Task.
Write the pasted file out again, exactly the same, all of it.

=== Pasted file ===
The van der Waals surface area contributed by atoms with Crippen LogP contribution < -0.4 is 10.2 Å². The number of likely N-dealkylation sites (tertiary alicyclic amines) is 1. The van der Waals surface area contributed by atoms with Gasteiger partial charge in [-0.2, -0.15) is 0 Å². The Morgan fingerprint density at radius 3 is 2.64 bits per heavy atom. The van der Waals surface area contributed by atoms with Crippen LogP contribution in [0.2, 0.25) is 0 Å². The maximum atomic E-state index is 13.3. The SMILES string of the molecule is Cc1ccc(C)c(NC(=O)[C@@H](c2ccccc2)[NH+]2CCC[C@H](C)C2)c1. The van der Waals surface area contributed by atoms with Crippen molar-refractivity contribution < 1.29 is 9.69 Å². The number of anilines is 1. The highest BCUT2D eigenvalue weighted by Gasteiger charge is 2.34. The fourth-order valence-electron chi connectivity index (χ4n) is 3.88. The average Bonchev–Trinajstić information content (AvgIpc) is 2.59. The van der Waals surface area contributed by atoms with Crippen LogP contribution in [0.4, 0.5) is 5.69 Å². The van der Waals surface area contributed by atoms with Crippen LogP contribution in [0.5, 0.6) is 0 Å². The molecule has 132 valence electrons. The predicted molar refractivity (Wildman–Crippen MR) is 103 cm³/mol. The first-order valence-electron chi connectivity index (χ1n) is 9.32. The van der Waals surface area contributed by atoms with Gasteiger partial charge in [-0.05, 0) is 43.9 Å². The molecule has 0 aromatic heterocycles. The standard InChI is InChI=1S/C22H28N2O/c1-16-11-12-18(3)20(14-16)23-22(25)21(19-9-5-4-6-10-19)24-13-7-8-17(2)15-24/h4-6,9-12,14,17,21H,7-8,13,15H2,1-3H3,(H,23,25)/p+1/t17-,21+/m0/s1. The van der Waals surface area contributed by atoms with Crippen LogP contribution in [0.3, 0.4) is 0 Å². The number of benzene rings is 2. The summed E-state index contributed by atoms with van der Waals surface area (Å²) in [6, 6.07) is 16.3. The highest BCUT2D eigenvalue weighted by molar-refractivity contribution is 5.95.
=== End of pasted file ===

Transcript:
The van der Waals surface area contributed by atoms with Crippen LogP contribution < -0.4 is 10.2 Å². The number of likely N-dealkylation sites (tertiary alicyclic amines) is 1. The van der Waals surface area contributed by atoms with Gasteiger partial charge in [-0.2, -0.15) is 0 Å². The Morgan fingerprint density at radius 3 is 2.64 bits per heavy atom. The van der Waals surface area contributed by atoms with Crippen LogP contribution in [0.2, 0.25) is 0 Å². The maximum atomic E-state index is 13.3. The SMILES string of the molecule is Cc1ccc(C)c(NC(=O)[C@@H](c2ccccc2)[NH+]2CCC[C@H](C)C2)c1. The van der Waals surface area contributed by atoms with Crippen molar-refractivity contribution < 1.29 is 9.69 Å². The number of anilines is 1. The highest BCUT2D eigenvalue weighted by Gasteiger charge is 2.34. The fourth-order valence-electron chi connectivity index (χ4n) is 3.88. The average Bonchev–Trinajstić information content (AvgIpc) is 2.59. The van der Waals surface area contributed by atoms with Crippen LogP contribution in [0.4, 0.5) is 5.69 Å². The van der Waals surface area contributed by atoms with Crippen LogP contribution in [0.5, 0.6) is 0 Å². The molecule has 132 valence electrons. The predicted molar refractivity (Wildman–Crippen MR) is 103 cm³/mol. The first-order valence-electron chi connectivity index (χ1n) is 9.32. The van der Waals surface area contributed by atoms with Gasteiger partial charge in [-0.05, 0) is 43.9 Å². The molecule has 0 aromatic heterocycles. The standard InChI is InChI=1S/C22H28N2O/c1-16-11-12-18(3)20(14-16)23-22(25)21(19-9-5-4-6-10-19)24-13-7-8-17(2)15-24/h4-6,9-12,14,17,21H,7-8,13,15H2,1-3H3,(H,23,25)/p+1/t17-,21+/m0/s1. The van der Waals surface area contributed by atoms with Crippen LogP contribution in [0.3, 0.4) is 0 Å². The number of benzene rings is 2. The summed E-state index contributed by atoms with van der Waals surface area (Å²) in [6, 6.07) is 16.3. The highest BCUT2D eigenvalue weighted by molar-refractivity contribution is 5.95.